During this course, I had the opportunity to watch several documentaries that enlightened men on different perspectives of cultural diversity. These documentaries contained a variety of different methods used to examine several cultural diversity issues within America. Racism, sexism, ageism, and social class were the main topics that were examined in these videos and documentaries. As part of the process, researchers creatively designed experiments that uncovered how people instinctively respond when it is not apparent that they are being watched. Reports such as these must be carefully crafted and presented in an objective manner. If critical steps are overlooked, this kind of research tactic can easily been interpreted as intrusive, dishonest, bias, or unethical. That might ultimately defeat the purpose and distract the viewer from understanding, and that may become counter-productive to the message the researcher is attempting to convey. All documentaries presented were necessary for us to gain a true consideration of the cultural diversity issues this country faces. Some documentaries contained the element of surprise by using hidden camera tactics. It is no secret that cameras have a tendency to change individuals’ attitudes, if they are conscious of the fact that they are being filmed. Though all of the video and documentaries were impactful, the two documentaries that had the most impact on my learning were:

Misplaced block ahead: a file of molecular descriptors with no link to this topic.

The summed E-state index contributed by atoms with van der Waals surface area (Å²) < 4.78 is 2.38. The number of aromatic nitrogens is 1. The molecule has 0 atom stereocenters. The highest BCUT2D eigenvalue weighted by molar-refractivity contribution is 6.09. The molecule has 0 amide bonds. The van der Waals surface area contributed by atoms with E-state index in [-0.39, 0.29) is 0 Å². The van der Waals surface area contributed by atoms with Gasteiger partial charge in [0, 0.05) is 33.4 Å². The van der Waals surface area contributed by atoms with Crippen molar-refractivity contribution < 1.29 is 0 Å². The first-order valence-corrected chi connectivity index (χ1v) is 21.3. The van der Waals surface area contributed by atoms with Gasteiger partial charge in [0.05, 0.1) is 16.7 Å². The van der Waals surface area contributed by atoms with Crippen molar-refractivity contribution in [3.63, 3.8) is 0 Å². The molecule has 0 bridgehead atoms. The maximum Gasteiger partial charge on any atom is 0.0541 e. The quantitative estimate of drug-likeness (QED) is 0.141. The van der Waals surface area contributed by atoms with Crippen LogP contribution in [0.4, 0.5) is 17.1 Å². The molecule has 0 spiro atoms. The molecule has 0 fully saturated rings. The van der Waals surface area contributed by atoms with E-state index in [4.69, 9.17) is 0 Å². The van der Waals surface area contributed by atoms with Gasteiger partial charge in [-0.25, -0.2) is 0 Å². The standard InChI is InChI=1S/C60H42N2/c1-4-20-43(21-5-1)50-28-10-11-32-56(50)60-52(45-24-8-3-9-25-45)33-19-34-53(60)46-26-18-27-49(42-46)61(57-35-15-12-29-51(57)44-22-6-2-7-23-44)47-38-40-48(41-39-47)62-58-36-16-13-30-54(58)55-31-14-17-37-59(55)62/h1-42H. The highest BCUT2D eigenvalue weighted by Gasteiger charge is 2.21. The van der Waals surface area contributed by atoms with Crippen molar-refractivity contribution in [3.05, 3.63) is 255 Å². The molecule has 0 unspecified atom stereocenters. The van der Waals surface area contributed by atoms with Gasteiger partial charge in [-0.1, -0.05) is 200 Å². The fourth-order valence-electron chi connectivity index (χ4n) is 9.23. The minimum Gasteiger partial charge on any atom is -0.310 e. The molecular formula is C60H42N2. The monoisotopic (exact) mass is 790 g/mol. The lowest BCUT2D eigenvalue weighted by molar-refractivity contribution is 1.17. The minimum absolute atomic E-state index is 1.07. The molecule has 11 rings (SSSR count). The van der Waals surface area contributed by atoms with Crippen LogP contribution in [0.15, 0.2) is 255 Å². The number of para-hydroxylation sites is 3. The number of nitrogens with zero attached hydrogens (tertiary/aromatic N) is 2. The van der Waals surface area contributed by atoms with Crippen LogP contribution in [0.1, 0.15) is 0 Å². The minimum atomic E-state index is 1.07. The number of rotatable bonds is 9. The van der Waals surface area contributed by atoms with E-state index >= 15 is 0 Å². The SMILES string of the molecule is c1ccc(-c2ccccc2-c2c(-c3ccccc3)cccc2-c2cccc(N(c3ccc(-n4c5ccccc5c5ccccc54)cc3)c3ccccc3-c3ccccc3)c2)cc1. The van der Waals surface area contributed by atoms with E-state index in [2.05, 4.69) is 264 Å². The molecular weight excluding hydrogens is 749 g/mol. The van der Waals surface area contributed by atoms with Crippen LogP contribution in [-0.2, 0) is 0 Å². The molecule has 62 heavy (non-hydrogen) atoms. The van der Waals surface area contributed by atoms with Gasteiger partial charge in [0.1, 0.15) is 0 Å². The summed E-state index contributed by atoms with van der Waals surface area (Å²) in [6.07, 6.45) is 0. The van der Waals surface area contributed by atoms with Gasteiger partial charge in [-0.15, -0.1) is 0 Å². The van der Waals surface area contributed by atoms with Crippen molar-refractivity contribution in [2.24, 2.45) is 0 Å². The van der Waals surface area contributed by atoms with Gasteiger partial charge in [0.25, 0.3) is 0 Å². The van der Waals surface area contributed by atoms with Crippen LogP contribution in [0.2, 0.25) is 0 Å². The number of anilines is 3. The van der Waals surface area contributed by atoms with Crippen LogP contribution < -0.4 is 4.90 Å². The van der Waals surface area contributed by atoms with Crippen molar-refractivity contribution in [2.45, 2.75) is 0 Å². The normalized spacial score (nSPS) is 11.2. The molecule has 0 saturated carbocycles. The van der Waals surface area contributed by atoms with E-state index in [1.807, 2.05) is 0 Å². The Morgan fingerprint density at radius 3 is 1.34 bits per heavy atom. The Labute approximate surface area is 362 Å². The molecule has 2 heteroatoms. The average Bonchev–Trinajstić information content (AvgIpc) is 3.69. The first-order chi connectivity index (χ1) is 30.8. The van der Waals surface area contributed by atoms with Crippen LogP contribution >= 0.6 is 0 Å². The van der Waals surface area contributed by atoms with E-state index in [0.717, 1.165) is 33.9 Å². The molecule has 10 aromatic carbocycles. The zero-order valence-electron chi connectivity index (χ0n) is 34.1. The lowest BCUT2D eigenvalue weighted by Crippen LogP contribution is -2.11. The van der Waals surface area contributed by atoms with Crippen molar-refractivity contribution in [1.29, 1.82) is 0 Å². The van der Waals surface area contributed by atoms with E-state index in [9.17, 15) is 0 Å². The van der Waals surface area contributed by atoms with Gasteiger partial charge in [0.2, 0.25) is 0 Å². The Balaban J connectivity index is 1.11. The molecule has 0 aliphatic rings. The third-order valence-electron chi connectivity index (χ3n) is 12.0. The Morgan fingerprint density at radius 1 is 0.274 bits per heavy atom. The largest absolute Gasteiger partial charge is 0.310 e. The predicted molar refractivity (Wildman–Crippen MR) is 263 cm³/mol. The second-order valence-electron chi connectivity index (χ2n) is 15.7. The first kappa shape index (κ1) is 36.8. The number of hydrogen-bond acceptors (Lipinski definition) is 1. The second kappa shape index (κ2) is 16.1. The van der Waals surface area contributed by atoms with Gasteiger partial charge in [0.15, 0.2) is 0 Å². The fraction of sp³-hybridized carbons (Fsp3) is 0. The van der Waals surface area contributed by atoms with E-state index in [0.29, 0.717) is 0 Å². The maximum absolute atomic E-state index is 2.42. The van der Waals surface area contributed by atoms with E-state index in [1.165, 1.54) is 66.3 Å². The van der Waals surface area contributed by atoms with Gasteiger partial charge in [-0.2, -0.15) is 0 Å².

1. “True Colors”, Diane Sawyer, ABC News, 1992
2. “Divided We Fall”, Valarie Kaur, New Moon , 2006
In this first mini-report, I will critique these two documentaries, and show why they had the most impact on understanding of cultural diversity.
True Colors: Racial Discrimination in Everyd...
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...these documentaries used hidden cameras in an attempt to give viewers could get an uncovered assessment of American’s true attitude about race. Valarie Kaur‘s documentary gave a more extreme example of hatred, which involved killing innocent people based on the way they look in an act of so called retaliation. Diane Sawyer’s documentary demonstrated the everyday discrimination that minorities encounter in certain parts of this country. Still the issue that both authors put foremost is racism. The Sawyer documentary took place in the early 1990s and Kaur’s documentary showed the same kind of hatred occurring almost 10 years later. America has made progress in changing the laws and defining the socially acceptable boundaries for racism. But these videos show that we still are far away from eliminating certain mindsets that generate this kind of racial tension.
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